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City Heights Wants Place In San Diego Streetscape Tradition

Plan for Neighborhood Sign in City Heights

Reported by Katie Schoolov

City Heights wants to be next on the list of San Diego communities with a neighborhood gateway sign. Residents there are trying to raise more than three hundred thousand dollars to hang a neon sign above University Avenue. The project got KPBS reporter Megan Burks wondering, "What's the big deal with these signs?"

City Heights wants to be next on the list of San Diego communities with a neighborhood gateway sign.

San Diegans love their neighborhood signs. Communities from Carlsbad to Chula Vista don't just have them – they celebrate them.

Photo by Courtesy of Kenton Finkbeiner

A photo from the early 1900s shows City Heights' first street sign at Boundary Street and University Avenue. It reads "East San Diego," the community's name before it was incorporated into the city of San Diego.

In 2009, residents shot fireworks off of Hillcrest's sign as they hoisted it above the roadway. The festivities marked the 25th anniversary, not of the sign's first raising, but of its 1984 replacement.

Similar sign celebrations even spurred the first CityFest and Adams Avenue Street Fair.

While most communities opt for a modest concrete or wood sign on the side of the road, San Diego County seems to go big – and elaborate. El Cajon's sign over Main Street, for example, has lighting effects that change with the temperature.

City Heights resident Kenton Finkbeiner says now it's time for City Heights to show off. He's leading a campaign to raise $375,000 in private donations to bring a neighborhood sign back to his community.

Its first sign hung in the early 1900s at Boundary Street and University Avenue, where City Heights meets North Park. Light boxes Finkbeiner describes as "Wheel of Fortune letters" spelled out "East San Diego," City Heights' name before being incorporated into the city.

"Sometime during the Prohibition era, I'm guessing – somewhere in the 1920s, 1930s – that sign at Boundary was removed and it was replaced at the corner of University and Fairmount," Finkbeiner said.

Photo by Courtesy of Kenton Finkbeiner

A sign that reads "East San Diego" hangs diagonally across the intersection of Fairmount and University avenues during the 1950s.

Photo by Courtesy of Kenton Finkbeiner

A clipping dated Jan. 27, 1968 shows a San Diego Union Tribune article about the City Heights sign coming down to accommodate street improvements.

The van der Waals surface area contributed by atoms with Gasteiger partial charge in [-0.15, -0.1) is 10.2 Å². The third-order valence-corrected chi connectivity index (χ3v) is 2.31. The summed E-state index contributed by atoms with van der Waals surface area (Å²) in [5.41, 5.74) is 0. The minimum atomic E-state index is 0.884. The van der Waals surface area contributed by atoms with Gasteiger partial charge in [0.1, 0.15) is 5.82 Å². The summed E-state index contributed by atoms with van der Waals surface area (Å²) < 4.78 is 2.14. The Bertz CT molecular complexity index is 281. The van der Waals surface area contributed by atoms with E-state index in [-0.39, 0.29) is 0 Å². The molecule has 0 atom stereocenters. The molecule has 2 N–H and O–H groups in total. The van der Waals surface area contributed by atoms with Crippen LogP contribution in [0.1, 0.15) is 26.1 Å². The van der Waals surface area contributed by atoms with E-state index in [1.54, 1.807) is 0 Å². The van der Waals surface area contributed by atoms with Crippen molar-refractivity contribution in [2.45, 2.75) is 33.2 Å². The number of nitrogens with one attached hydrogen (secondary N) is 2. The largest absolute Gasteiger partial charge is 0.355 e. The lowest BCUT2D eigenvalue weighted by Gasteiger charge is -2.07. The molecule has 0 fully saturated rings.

That sign hung from 1954 to 1968 until the city removed it to widen the street.

Community members want to put their new sign near that intersection. It would have neon lights, marquee-style light bulbs and cast-concrete posts with designs celebrating the neighborhood's diversity.

"City Heights really struggles, in my opinion, for identity. It's one of those things where you've got so many people coming and going that there's very, very few uniting factors," Finkbeiner said. "What is the one thing that we can unify under? Bits of architecture – things that kind of give the neighborhood a (visual cue). 'That's what we're about. That's what we look like.'"

Finkbeiner bought and remodeled a foreclosure in the neighborhood in 2008. He said his pitch to longtime residents to put up a sign wasn't a slam-dunk. Many in the community are wary of gentrification.

"Before we even got to a look, we spent five or six once-a-month meetings talking about what it was going to do to the neighborhood," Finkbeiner said.

Photo caption: A rendering by Signtech shows plans for a modern archway sign in City Heights.

Photo by Signtech

A rendering by Signtech shows plans for a modern archway sign in City Heights.

So what do such signs do for neighborhoods?

Luanne Hulsizer heads the Third Avenue Village Association in Chula Vista. She said the sign there set the pace for economic development along Third Avenue.

"We have found, even in the last few years, it becomes a meeting place, a destination," Hulsizer said. "So now people can say, 'Let's go to the Third Avenue Village. Let's meet for dinner. Let's shop. Let's dine there.'"

Photo by Katie Schoolov

The Third Avenue sign in Chula Vista is shown on July 30, 2015.

Hulsizer's predecessor, Jack Blakey, told Graphic Solutions, the company that built Chula Vista's sign, that the marker contributed to higher sales tax revenues, fewer vacancies on Third Avenue, and a boost in property values and rents.

Hulsizer credits the sign and branding that spun off of it with bringing the community its first craft beer bar. Third Avenue Alehouse is scheduled to open later this year.

But six miles north in Barrio Logan, Rachael Ortiz has a different take on her community's gateway sign.

She grew up in Barrio Logan and has run community nonprofit Barrio Station there since the 1970s. In that time, Ortiz has pushed back against junkyard operators, waterfront businesses, downtown developers and homeless service providers who had their eyes on Barrio Logan land.

Photo by Katie Schoolov

Cars pass under the Barrio Logan sign on July 30, 2015.

"A lot of the houses that I used to go to as a teenager, junkyard owners bought them and slapped fences around them," Ortiz said. "I said, 'Oh my God. My community is disappearing.'"

With funding from the Port of San Diego, Ortiz and her neighbors raised their neighborhood sign in December.

"It's a sign of Barrio resistance to gentrification, Barrio resistance to being gobbled up," Ortiz said.

So what will a neighborhood sign bring to City Heights?

The only thing for certain is a stake in San Diego streetscape tradition.

"It's one of those things that kind of includes us," Finkbeiner said. "It's like, 'Hey, City Heights is really trying and doing it's best job to come up in the world.'"


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